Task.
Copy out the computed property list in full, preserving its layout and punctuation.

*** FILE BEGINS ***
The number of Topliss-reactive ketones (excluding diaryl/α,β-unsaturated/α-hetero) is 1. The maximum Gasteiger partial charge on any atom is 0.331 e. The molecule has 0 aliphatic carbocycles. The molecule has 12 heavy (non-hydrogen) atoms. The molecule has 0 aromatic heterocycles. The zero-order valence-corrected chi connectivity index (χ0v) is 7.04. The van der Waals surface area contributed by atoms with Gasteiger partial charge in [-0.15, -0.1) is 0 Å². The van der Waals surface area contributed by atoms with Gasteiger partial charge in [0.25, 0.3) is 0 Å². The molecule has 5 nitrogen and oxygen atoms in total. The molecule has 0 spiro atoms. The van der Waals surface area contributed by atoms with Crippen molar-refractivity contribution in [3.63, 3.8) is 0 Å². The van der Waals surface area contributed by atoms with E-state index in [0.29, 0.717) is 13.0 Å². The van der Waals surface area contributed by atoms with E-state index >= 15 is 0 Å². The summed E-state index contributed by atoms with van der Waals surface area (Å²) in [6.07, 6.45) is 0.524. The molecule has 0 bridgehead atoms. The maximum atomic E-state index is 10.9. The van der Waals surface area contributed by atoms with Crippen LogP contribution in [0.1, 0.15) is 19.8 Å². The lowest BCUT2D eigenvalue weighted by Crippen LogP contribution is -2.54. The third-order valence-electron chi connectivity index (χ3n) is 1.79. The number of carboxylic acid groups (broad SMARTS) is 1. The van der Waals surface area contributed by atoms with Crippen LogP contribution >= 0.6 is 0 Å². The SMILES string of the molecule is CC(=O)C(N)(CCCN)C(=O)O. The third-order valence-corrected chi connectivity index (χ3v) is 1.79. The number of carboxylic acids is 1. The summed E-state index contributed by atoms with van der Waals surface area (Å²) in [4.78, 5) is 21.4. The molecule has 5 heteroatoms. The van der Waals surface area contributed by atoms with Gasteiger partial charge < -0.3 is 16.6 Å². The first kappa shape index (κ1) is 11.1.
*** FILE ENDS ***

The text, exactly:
The number of Topliss-reactive ketones (excluding diaryl/α,β-unsaturated/α-hetero) is 1. The maximum Gasteiger partial charge on any atom is 0.331 e. The molecule has 0 aliphatic carbocycles. The molecule has 12 heavy (non-hydrogen) atoms. The molecule has 0 aromatic heterocycles. The zero-order valence-corrected chi connectivity index (χ0v) is 7.04. The van der Waals surface area contributed by atoms with Gasteiger partial charge in [-0.15, -0.1) is 0 Å². The van der Waals surface area contributed by atoms with Gasteiger partial charge in [0.25, 0.3) is 0 Å². The molecule has 5 nitrogen and oxygen atoms in total. The molecule has 0 spiro atoms. The van der Waals surface area contributed by atoms with Crippen molar-refractivity contribution in [3.63, 3.8) is 0 Å². The van der Waals surface area contributed by atoms with E-state index in [0.29, 0.717) is 13.0 Å². The van der Waals surface area contributed by atoms with E-state index >= 15 is 0 Å². The summed E-state index contributed by atoms with van der Waals surface area (Å²) in [6.07, 6.45) is 0.524. The molecule has 0 bridgehead atoms. The maximum atomic E-state index is 10.9. The van der Waals surface area contributed by atoms with Crippen LogP contribution in [0.1, 0.15) is 19.8 Å². The lowest BCUT2D eigenvalue weighted by Crippen LogP contribution is -2.54. The third-order valence-electron chi connectivity index (χ3n) is 1.79. The number of carboxylic acid groups (broad SMARTS) is 1. The van der Waals surface area contributed by atoms with Crippen LogP contribution >= 0.6 is 0 Å². The SMILES string of the molecule is CC(=O)C(N)(CCCN)C(=O)O. The third-order valence-corrected chi connectivity index (χ3v) is 1.79. The number of carboxylic acids is 1. The summed E-state index contributed by atoms with van der Waals surface area (Å²) in [4.78, 5) is 21.4. The molecule has 5 heteroatoms. The van der Waals surface area contributed by atoms with Gasteiger partial charge < -0.3 is 16.6 Å². The first kappa shape index (κ1) is 11.1.